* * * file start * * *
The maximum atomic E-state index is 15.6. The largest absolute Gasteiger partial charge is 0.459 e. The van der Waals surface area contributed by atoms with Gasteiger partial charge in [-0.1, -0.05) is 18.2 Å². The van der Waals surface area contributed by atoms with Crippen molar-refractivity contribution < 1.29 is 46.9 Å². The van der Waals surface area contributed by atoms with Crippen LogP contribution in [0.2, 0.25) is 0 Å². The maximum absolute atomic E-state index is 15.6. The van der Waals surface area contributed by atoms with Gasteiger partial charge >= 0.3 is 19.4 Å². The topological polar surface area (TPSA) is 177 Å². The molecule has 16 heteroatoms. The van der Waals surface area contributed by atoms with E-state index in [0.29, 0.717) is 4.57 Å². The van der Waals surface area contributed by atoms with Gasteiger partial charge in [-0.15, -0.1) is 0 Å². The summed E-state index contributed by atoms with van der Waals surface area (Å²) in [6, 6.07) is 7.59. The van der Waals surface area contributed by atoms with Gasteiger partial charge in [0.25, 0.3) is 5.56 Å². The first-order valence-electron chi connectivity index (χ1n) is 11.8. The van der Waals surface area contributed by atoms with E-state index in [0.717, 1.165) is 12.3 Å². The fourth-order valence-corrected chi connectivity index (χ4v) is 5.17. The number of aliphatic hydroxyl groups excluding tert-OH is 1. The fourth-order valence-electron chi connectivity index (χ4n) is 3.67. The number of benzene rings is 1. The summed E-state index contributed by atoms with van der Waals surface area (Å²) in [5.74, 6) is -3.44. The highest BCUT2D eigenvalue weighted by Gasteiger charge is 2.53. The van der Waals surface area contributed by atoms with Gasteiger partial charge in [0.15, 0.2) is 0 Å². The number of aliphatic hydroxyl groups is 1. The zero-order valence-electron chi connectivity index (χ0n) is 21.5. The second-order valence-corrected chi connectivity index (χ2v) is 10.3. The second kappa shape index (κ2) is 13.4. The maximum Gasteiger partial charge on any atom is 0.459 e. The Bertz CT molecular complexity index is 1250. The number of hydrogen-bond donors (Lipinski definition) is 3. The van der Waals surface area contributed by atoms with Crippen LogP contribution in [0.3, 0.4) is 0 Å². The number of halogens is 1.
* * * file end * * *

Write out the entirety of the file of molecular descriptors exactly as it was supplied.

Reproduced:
The maximum atomic E-state index is 15.6. The largest absolute Gasteiger partial charge is 0.459 e. The van der Waals surface area contributed by atoms with Gasteiger partial charge in [-0.1, -0.05) is 18.2 Å². The van der Waals surface area contributed by atoms with Crippen molar-refractivity contribution < 1.29 is 46.9 Å². The van der Waals surface area contributed by atoms with Crippen LogP contribution in [0.2, 0.25) is 0 Å². The maximum absolute atomic E-state index is 15.6. The van der Waals surface area contributed by atoms with Gasteiger partial charge >= 0.3 is 19.4 Å². The topological polar surface area (TPSA) is 177 Å². The molecule has 16 heteroatoms. The van der Waals surface area contributed by atoms with E-state index in [0.29, 0.717) is 4.57 Å². The van der Waals surface area contributed by atoms with Gasteiger partial charge in [-0.15, -0.1) is 0 Å². The summed E-state index contributed by atoms with van der Waals surface area (Å²) in [6, 6.07) is 7.59. The van der Waals surface area contributed by atoms with Gasteiger partial charge in [0.25, 0.3) is 5.56 Å². The first-order valence-electron chi connectivity index (χ1n) is 11.8. The van der Waals surface area contributed by atoms with E-state index in [0.717, 1.165) is 12.3 Å². The fourth-order valence-corrected chi connectivity index (χ4v) is 5.17. The number of aliphatic hydroxyl groups excluding tert-OH is 1. The fourth-order valence-electron chi connectivity index (χ4n) is 3.67. The number of benzene rings is 1. The summed E-state index contributed by atoms with van der Waals surface area (Å²) in [5.74, 6) is -3.44. The highest BCUT2D eigenvalue weighted by Gasteiger charge is 2.53. The van der Waals surface area contributed by atoms with Gasteiger partial charge in [0.15, 0.2) is 0 Å². The number of aliphatic hydroxyl groups is 1. The zero-order valence-electron chi connectivity index (χ0n) is 21.5. The second-order valence-corrected chi connectivity index (χ2v) is 10.3. The second kappa shape index (κ2) is 13.4. The maximum Gasteiger partial charge on any atom is 0.459 e. The Bertz CT molecular complexity index is 1250. The number of hydrogen-bond donors (Lipinski definition) is 3. The van der Waals surface area contributed by atoms with Crippen LogP contribution in [0.3, 0.4) is 0 Å². The number of halogens is 1.